Reichel/Pugh’s top performing candidate designs of both metal and hi-tech composite construction were tested in CFD. The designs were analyzed in real and rated time under the ORCsy Superyacht VPP (velocity prediction program). Beyond conventional CFD analysis, naval architect John Reichel explained that they layered on a sophisticated RANS code analysis to predict underwater turbulence generated by the hull, keel, rudders and propellors. It is the method used to optimize submarine hulls. Finally, the naval architects collected extensive wave data from the owners’ favorite windy cruising grounds and developed new hull shapes to run through the RANS CFD code to improve the seakeeping and motion characteristics of the yacht. As Reichel/Pugh improves the performance of their superyacht designs, they know it is critical to also improve the seakeeping characteristics in waves both under sail and power. As the powerful sail plan was developing in concert with Rondal and Doyle Sails, running a Velocity Prediction Program (VPP) for the top designs showed that the yacht was shaping up to be an exceptional performer against top scorers in the maxi yacht fleet. The VPP predicts the yacht is capable of exceeding windspeed when reaching upwind with main and jib alone, even in a 10-knot breeze. The project’s holistic light weight approach makes use of Finite Element Analysis (FEA), a design methodology rooted in spacecraft technology. FEA is a complex mathematical geometric computation used for predicting how a part or an entire product will react under stresses such as load, force, heat, vibration, etc. Being able to look at a part in three dimensions also predicts how the part will react as the same stresses are being applied in its neighboring parts, thus identifying potential weak or vulnerable points that can be corrected in design. Think of it as a kind of digital prototyping but far more accurate and much faster. Solutions can be applied without having to build and test new physical models.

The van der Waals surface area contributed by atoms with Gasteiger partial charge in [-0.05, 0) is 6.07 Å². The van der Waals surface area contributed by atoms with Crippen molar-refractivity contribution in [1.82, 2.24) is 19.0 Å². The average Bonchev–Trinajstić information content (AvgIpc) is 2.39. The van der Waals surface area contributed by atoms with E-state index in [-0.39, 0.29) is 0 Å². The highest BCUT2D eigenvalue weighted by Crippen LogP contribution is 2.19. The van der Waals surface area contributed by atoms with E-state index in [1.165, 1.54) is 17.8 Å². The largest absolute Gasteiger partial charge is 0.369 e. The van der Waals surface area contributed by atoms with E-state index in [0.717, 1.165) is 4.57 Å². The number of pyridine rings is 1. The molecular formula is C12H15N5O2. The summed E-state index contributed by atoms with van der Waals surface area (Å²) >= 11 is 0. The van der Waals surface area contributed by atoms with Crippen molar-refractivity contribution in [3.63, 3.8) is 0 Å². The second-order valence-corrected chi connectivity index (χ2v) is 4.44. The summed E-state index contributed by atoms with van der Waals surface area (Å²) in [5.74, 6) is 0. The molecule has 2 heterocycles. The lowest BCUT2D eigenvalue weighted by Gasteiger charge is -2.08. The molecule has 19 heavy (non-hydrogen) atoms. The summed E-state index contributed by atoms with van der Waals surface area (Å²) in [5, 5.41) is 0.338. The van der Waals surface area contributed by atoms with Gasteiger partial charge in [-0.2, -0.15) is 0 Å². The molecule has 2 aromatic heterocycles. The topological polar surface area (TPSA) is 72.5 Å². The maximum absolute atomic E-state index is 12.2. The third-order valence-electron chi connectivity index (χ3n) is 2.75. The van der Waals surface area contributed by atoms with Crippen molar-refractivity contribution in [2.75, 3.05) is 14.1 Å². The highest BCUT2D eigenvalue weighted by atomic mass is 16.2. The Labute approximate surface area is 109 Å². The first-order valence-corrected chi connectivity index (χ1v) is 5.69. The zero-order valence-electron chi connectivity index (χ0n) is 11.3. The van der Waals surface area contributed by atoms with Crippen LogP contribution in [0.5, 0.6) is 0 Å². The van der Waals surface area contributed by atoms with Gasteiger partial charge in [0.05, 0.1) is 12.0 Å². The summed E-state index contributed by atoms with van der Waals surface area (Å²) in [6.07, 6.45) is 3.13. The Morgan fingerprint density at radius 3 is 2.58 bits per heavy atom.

FEA modeling enabled the selection of various construction materials and varied Alustar aluminum plate thicknesses and frame spacing to maximize hull stiffness while minimizing total displacement. The approach was comprehensive, extending to lighting, insulation, and all mechanical systems. All interior structural members benefited from careful weight analysis and utilize lightweight foam coring. This holistic approach narrowed the displacement gap between aluminum and carbon composite yachts. “Royal Huisman used Finite Element Analysis (FEA) of Nilaya’s 3D model to fine-tune the engineering to “a much higher level,” according to naval architect Jim Pugh, adjusting plate thickness in the computer and predicting longitudinal stiffness or deflection without so much as touching that first piece of material. “Bringing in the mast and sail designers early in the process has significant advantages,” said Jim Pugh. “From the aero CFD side, Rondal and the sail designers shared high quality data about sail forces and sail loads that we integrated into the hydro CFD studies of the candidate hulls. This markedly improved the quality of the CFD hull testing and the resultant performance prediction. The mast and sail loads were then input into the hull and deck’s structural engineering,” said Pugh. “These studies are applicable to any design whether Featherlight™ or heavy, no matter the thickness of the plate or weight of the composite, such a study will yield remarkable results.”